Last week New York utility Central Hudson Gas & Electric said it reached its capacity limit for net-metering distributed solar systems and would no longer accept applications for more net-metered systems. However, due to outcry from homeowners and solar installers it’s since relented. However, it’s the first utility in New York to reach the limit and shows the limitations of a net-metering program.
Under New York’s Public Service Commission utilities are required to source 1 percent of their electric demand from 2005 from renewable energy resources, including solar, wind, microhydro or others. “Central Hudson is only one so far to reach the cap. But it shows there’s potential for it to happen in other utilities,” said New York Solar Energy Industries Association (NYSEIA) President and EarthKind Energy Chairman Ron Kamen. “It’s the third time they reached it.”
Kamen observed that the utility is much smaller than some of the state’s more urban utilities like ConEdison. “Central only has about 370,000 customers,” he said. Still, the 1 percent of solar in Central’s Electric supply would be a tenth of a percent for that utility. But other smaller utilities in New York, like National Grid and NYSEG or Rochester Gas and Electric are more at risk of reaching the level soon.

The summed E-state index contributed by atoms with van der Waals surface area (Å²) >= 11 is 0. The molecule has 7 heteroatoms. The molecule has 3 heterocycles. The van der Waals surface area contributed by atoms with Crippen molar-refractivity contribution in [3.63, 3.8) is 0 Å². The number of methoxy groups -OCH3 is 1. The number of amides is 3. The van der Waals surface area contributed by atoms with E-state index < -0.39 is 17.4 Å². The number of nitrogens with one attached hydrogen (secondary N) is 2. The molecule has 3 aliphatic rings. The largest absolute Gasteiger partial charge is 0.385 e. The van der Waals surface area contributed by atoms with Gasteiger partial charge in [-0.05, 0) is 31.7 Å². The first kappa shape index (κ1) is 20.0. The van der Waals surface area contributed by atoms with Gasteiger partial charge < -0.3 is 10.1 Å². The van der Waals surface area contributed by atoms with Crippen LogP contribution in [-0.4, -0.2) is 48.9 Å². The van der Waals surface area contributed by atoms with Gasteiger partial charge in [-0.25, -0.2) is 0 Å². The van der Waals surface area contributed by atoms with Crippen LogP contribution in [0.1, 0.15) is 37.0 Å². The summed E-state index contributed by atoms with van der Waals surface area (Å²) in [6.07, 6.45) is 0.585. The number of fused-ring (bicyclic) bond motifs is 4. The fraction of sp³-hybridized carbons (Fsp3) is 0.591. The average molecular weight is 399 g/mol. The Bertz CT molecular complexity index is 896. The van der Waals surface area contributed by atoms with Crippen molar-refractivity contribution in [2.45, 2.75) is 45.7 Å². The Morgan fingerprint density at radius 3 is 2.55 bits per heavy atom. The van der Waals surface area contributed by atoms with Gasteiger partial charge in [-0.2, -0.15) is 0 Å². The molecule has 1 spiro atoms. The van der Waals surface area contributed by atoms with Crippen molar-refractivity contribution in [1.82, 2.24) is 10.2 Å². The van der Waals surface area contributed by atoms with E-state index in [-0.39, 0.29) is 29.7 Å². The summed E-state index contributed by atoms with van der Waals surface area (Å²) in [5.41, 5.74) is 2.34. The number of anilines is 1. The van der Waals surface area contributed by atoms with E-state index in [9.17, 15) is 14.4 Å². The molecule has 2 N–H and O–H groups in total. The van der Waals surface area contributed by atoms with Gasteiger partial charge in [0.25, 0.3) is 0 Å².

In the case of Central, the utility first said they wouldn’t accept more applications, then it changed its decision after installers and homeowners complained. At first the company contended that the net-metering program would cost it’s other rate payers more money. Kamen countered that its value to the utility was greater than not having net-metering in its network. “The retail cost of net-metering is much less than the avoided cost during peak hours,” he said.
Ultimately Central decided to reinstate the program voluntarily, at least while the commission is reviewing the state’s net-metering policy. “The Public Service Commission has the legislated institutional power to change it,” Kamen said. NYSEIA is pushing for an expansion of the program that will affect all the utilities. He said such a program will likely have the support of the Governor.